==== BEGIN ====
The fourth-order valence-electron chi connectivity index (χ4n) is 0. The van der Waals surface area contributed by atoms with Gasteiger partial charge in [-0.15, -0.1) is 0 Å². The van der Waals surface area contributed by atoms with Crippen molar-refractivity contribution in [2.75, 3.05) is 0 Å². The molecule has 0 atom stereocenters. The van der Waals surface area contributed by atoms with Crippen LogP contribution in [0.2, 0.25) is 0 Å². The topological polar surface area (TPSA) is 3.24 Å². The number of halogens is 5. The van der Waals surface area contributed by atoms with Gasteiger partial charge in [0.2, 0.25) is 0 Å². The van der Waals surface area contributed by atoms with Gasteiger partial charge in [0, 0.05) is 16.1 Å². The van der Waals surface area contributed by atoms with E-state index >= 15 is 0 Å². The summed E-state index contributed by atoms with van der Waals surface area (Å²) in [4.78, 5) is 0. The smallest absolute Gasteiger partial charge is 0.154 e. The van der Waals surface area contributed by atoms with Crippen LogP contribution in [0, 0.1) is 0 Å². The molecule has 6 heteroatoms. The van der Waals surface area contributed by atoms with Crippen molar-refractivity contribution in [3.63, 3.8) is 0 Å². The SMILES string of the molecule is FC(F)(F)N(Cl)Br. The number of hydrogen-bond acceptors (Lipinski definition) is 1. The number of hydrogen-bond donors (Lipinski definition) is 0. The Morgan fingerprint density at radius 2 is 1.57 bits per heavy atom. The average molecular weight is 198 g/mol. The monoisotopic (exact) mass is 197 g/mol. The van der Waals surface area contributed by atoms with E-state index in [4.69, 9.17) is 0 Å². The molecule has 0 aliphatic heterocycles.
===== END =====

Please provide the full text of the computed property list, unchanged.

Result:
The fourth-order valence-electron chi connectivity index (χ4n) is 0. The van der Waals surface area contributed by atoms with Gasteiger partial charge in [-0.15, -0.1) is 0 Å². The van der Waals surface area contributed by atoms with Crippen molar-refractivity contribution in [2.75, 3.05) is 0 Å². The molecule has 0 atom stereocenters. The van der Waals surface area contributed by atoms with Crippen LogP contribution in [0.2, 0.25) is 0 Å². The topological polar surface area (TPSA) is 3.24 Å². The number of halogens is 5. The van der Waals surface area contributed by atoms with Gasteiger partial charge in [0.2, 0.25) is 0 Å². The van der Waals surface area contributed by atoms with Gasteiger partial charge in [0, 0.05) is 16.1 Å². The van der Waals surface area contributed by atoms with E-state index >= 15 is 0 Å². The summed E-state index contributed by atoms with van der Waals surface area (Å²) in [4.78, 5) is 0. The smallest absolute Gasteiger partial charge is 0.154 e. The van der Waals surface area contributed by atoms with Crippen LogP contribution in [0, 0.1) is 0 Å². The molecule has 6 heteroatoms. The van der Waals surface area contributed by atoms with Crippen molar-refractivity contribution in [3.63, 3.8) is 0 Å². The SMILES string of the molecule is FC(F)(F)N(Cl)Br. The number of hydrogen-bond acceptors (Lipinski definition) is 1. The number of hydrogen-bond donors (Lipinski definition) is 0. The Morgan fingerprint density at radius 2 is 1.57 bits per heavy atom. The average molecular weight is 198 g/mol. The monoisotopic (exact) mass is 197 g/mol. The van der Waals surface area contributed by atoms with E-state index in [4.69, 9.17) is 0 Å². The molecule has 0 aliphatic heterocycles.